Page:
Yesterday’s back garden activity idea was the back garden camp out, and as my daughters went to the tent on Sunday evening, there was a cloudless sky, which, even in Guisborough, allowed us to see a good covering of stars. We could easily pick out Orion, and the distinctive three stars which make up his belt, and from this the star cluster of Pleiades- also known as the Seven Sisters. As well as the dazzlingly bright Venus! And this was just looking west- see the grainy but hastily taken photograph below. Looking North, I could immediately see Ursa Major- and the distinctive shape of the Plough that we can use to locate Polaris.
With sadness I was reminded at that moment- I was supposed to be leading one of our Dark Skies events from Great Ayton which we had to cancel, but then realised that there was the opportunity to sit with the girls and look to see what we could see. Granted, the finer constellations, the possibility of seeing a shooting star or a passing satellite are massively reduced due to the ambient light, but , there’s still plenty to see! So, here’s a few suggestions and ideas that you can do one evening- possibly sitting in a sleeping bag with hot chocolate!
Idea 1: I‘ve quickly just adapted some of the resources I use when running Dark Skies events, there are three relatively easily recognised constellations that we can see this time of year; and, we can use the Plough to locate the Polaris, also know as the Pole or North Star!
Idea 2: download an app to your phone, such as Sky Map, or Star Walk, and use that identify constellations, stars, galaxies and planets. At present we can easily see Venus, and shortly we will stop seeing orion until the Autumn.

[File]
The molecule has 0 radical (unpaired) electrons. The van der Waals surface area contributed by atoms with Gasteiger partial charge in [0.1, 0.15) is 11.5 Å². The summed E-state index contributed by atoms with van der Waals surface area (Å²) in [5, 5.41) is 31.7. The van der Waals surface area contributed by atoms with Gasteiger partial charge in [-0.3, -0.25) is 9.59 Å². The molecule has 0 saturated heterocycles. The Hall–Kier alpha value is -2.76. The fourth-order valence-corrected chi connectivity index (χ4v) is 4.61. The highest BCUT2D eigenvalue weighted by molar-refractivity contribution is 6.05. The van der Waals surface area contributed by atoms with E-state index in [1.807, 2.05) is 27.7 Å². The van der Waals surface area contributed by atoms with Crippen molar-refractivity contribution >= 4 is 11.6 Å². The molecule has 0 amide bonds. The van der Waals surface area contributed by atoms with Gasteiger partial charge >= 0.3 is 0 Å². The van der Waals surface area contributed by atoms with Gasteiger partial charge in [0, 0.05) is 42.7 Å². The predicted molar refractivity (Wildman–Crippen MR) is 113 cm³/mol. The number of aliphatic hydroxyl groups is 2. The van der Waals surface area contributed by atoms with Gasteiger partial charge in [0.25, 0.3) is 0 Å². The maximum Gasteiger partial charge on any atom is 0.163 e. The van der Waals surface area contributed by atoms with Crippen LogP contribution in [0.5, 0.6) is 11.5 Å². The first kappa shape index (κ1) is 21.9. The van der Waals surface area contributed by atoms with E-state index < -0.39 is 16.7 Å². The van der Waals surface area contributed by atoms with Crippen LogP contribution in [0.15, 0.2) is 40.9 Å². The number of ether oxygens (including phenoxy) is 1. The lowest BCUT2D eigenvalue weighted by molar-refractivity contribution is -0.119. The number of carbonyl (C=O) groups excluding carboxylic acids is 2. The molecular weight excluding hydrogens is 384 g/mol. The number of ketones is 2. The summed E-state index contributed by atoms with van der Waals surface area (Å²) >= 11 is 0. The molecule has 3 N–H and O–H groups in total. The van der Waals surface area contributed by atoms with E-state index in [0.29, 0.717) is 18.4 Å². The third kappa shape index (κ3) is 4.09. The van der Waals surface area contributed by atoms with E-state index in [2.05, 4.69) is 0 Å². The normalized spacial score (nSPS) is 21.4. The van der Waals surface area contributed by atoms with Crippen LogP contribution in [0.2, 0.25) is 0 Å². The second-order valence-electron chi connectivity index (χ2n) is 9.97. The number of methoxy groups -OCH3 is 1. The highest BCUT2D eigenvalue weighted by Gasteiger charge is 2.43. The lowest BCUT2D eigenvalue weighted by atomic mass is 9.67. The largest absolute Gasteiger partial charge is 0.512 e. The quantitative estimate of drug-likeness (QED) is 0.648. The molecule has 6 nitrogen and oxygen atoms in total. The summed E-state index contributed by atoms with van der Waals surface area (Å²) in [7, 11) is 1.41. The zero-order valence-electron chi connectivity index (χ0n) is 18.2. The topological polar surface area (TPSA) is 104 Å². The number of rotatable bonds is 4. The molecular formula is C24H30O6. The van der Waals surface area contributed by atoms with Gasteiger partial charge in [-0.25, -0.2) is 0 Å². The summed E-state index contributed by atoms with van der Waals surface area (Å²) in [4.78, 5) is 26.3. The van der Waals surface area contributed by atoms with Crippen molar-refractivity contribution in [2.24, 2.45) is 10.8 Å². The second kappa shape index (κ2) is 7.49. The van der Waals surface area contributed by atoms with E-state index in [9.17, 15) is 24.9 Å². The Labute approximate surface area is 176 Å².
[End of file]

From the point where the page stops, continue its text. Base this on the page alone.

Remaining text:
Idea 3: research the stars! What are stars? Which is our nearest star? What is the life cycle of stars? Which is the brightest star (not in our solar system…).
Idea 4: have a look out for the International Space Station- there’s some you can use, or you can visit the NASA ISS website, and op your location in (see here for sighting opportunities fro Great Ayton). As I write, I can that tonight, the ISS will be visible for 2 minutes at 6.53pm and and 3 minutes at 8.26pm- but you need to know which direction to look as it is different each time!
All of the above photos were taken by Russ Stephens (C), the one with the lone tree was taken in January during our first Dark Skies Walk of the year from Newton Moor, near Gribdale Gate- and yellow/orange light is the light pollution from Middlesbrough, but here it really adds to the moody atmosphere of the photograph.
Did you know that Rewilding Adventure is please be Dark Skies Friendly, a status we are proud to have earned from the North York Moors National Park, and we were thrilled to contribute to the Dark Skies Festival this year- as soon as we can, we will be back exploring the wild places and seeing the wonder that celestial beauty offers; but for now, let’s weather the storm that is unfortunately likely to get escalate.
Title and featured image: Milky Way taken at Sutton Bank (C) Russ Norman Photography_NYMNP